Yesterday,October 5, 2017, marked a month since senior journalist Gauri Lankesh was shot dead outside her home. Crowds gathered in Delhi at Mandi House to march to Jantar Mantar protesting the killing of free speech. The procession moved through the streets, drawing attention to their outrage that anyone who dared to speak against injustice, oppression and tyranny could be silenced. One month later, Lankesh’s killers are still at large.

Gauri Lankesh is not the only one to be silenced. Just after her death, journalist Shantanu Bhowmick was beaten to death in Agartala while covering violence between opposing political factions. Earlier in May, senior journalist Rajdev Ranjan was shot in the head and neck in Siwan, Bihar.

In 2015, journalist Jagendra Singh was set on fire during a police raid. He succumbed to his burns a few days later. In all of these incidents, there was public outcry, but no action was taken by the government. No killers have been found. According to Committee to Protect Journalists (CPJ), there have been around 27 cases of journalists who were killed for their work since 1992. India ranks as one of the most unsafe places for journalists even as we pride ourself in being the world’s largest democracy.

News of her assassination sent shockwaves throughout the country. However while some grieved, others were poised to slander her. Whatsapp forwards and internet trolls inundated social media, explicitly cursing the journalist for raising her voice and justified the murder as ‘putting her in her place’. These trolls profess to be vocal supporters of the government, which has yet to comment on the celebrations of its devotees over Gauri Lankesh’s killing.

Gauri Lankesh has been posthumously awarded the Anna Politkovskyaya Award this year which was instituted in the memory of the slain Russian reporter. It takes guts to stand up and speak the truth when you know there are millions ready to attack you for what you say. But it did not stop her from exposing the truth. The government’s silence over the murder only gives validation to the crime. The press is dead.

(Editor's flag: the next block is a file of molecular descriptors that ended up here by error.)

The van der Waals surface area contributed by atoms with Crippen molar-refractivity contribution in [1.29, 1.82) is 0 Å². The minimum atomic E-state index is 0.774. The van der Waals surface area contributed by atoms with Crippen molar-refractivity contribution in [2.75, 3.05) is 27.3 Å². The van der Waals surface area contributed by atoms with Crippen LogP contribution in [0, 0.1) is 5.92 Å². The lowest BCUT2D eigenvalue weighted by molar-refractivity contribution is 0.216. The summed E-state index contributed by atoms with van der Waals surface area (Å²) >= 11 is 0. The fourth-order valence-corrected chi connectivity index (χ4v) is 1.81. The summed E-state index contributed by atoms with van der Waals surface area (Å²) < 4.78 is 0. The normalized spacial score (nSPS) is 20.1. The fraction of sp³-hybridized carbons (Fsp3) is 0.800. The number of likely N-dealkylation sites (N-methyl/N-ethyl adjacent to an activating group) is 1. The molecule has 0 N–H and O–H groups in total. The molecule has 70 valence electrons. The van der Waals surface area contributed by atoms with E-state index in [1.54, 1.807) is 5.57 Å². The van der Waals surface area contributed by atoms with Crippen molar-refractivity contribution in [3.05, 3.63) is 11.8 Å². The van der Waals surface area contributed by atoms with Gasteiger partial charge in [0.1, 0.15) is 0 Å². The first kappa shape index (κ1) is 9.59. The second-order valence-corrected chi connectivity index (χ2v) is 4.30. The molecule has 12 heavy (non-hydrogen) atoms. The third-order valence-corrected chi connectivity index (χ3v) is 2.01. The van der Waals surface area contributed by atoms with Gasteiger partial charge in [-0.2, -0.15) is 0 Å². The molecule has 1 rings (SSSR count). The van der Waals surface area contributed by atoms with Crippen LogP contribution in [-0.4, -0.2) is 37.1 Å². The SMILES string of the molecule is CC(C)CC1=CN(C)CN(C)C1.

Journalists are censored systematically, and even more desperate is when they censor themselves fearing for their safety. Lankesh’s death made us question ourselves as well, had we become too afraid to speak up? Would there always be someone to silence us? Why were some people being arrested for speaking their mind on social media, while others were getting away with threatening public figures? Was democracy dying? In the one month since her killing, many have raised their voices to protest, and journalists across India continue to receive death threats.

The silver lining on the horizon is that even in these bleak circumstances, the ordinary citizens are willing to fight for justice. They refuse to be blackmailed by fear and hate. The large crowds that marched yesterday are a testament to democracy. Courageous people from different organizations, of different ages and outlooks came together to demand justice not just for Gauri Lankesh, but for all of those who were silenced by fascist forces. Chants of ‘Nahi sahenge’ and ‘Hum sab Gauri’ boomed throughout the march, the roar of the people never dropping for even a minute.

Fascist forces may continue their malicious reign, but the people of India will hold them accountable in the end.

(The writers are with the Muslim Womens Forum)